Juniper Networks CEO Rami Rahim (below) has insisted that rumours that Nokia is about to acquire Juniper are just that, rumours.
Last week, Juniper's share price went up 20% when those rumours surfaced in the US media. Shortly after though Nokia went out of its way to deny any takeover talks and then Juniper's share price went down again.
At this week's Juniper Networks EMEA Media Day in London, when asked about the situation, Rahim said: "They are just rumours, that's all they are." That said, Juniper needs to do more to get its share price up by impressing the market. It's share price went down in October after a profits warning ahead of its third quarter results, and it went down again after it reported in the third quarter that the fourth quarter wouldn't meet previous targets either.
Like Cisco before it during previous results, Juniper said it was now moving to generate more sales from software solutions, rather than relying on the switches and routers that have been the bread and butter of the enterprise and telco networking industry.
At the Media Day, Rahim made a big play towards this target around the company's Contrail management software. Up to now, Contrail has mainly be known as a useful controller for SD-WANs and an offering around cloud orchestration.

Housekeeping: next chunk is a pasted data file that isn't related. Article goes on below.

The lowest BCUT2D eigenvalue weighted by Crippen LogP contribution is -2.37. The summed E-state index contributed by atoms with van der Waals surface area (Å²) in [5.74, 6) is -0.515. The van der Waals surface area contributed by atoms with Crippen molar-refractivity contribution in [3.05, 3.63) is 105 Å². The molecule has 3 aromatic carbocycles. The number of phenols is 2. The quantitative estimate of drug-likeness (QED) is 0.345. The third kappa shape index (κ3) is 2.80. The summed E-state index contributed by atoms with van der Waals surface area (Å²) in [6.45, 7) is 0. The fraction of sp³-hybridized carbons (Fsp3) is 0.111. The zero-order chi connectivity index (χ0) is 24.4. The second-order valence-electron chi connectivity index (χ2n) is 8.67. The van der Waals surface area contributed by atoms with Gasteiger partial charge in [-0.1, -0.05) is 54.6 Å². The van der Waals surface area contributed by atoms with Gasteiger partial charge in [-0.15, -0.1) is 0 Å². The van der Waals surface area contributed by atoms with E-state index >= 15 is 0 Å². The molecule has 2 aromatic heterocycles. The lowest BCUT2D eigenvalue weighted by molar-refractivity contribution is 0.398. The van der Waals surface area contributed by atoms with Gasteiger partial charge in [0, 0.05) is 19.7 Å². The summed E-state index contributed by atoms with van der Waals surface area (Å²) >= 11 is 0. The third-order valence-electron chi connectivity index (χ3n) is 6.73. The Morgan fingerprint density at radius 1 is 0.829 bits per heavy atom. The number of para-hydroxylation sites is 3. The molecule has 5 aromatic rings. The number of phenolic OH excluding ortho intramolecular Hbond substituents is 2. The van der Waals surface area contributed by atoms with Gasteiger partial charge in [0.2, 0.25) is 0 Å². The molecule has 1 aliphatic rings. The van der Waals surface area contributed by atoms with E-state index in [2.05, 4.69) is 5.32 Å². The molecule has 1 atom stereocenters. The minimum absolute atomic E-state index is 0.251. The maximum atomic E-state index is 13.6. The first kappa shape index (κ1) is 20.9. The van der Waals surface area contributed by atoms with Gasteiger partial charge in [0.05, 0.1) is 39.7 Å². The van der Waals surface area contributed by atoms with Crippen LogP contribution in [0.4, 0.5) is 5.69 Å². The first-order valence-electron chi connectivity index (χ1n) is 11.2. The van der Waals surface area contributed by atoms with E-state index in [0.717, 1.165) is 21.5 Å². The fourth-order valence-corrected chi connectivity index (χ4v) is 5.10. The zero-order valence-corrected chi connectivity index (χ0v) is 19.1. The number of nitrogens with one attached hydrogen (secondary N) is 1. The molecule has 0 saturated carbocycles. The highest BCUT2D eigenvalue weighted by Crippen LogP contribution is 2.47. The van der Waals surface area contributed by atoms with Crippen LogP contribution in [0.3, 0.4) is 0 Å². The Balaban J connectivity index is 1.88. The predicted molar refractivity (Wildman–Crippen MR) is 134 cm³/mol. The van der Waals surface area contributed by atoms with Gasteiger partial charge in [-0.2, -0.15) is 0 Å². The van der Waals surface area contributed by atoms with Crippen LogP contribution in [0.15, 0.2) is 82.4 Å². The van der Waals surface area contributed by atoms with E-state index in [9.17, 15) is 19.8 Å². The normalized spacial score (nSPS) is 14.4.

Rahim said: "The big data centres are going to explode into smaller data centres as telcos and enterprises seek to get closer to their customers at the edge, to serve the needs of IoT and AI. They need to detect network anomolies better and faster across different networks and clouds and this is what Contrail will do."
Juniper is aiming to make Contrail a true all-encompassing business platform with built in security and full application programability, rather than a simple network management layer, said Rahim. But what of those bread and butter switches and routers, particularly after analyst IDC recently said that demand for these products was going up, despite their market importance being downgraded in some quarters?
Rahim said: "We have to balance the two [software and hardware]. There is still demand for cost efficient switches and routers to serve the needs of hyperscale data centres and hyperconverged infrastructure, but telcos and enterprises are demanding the features that Contrail will offer."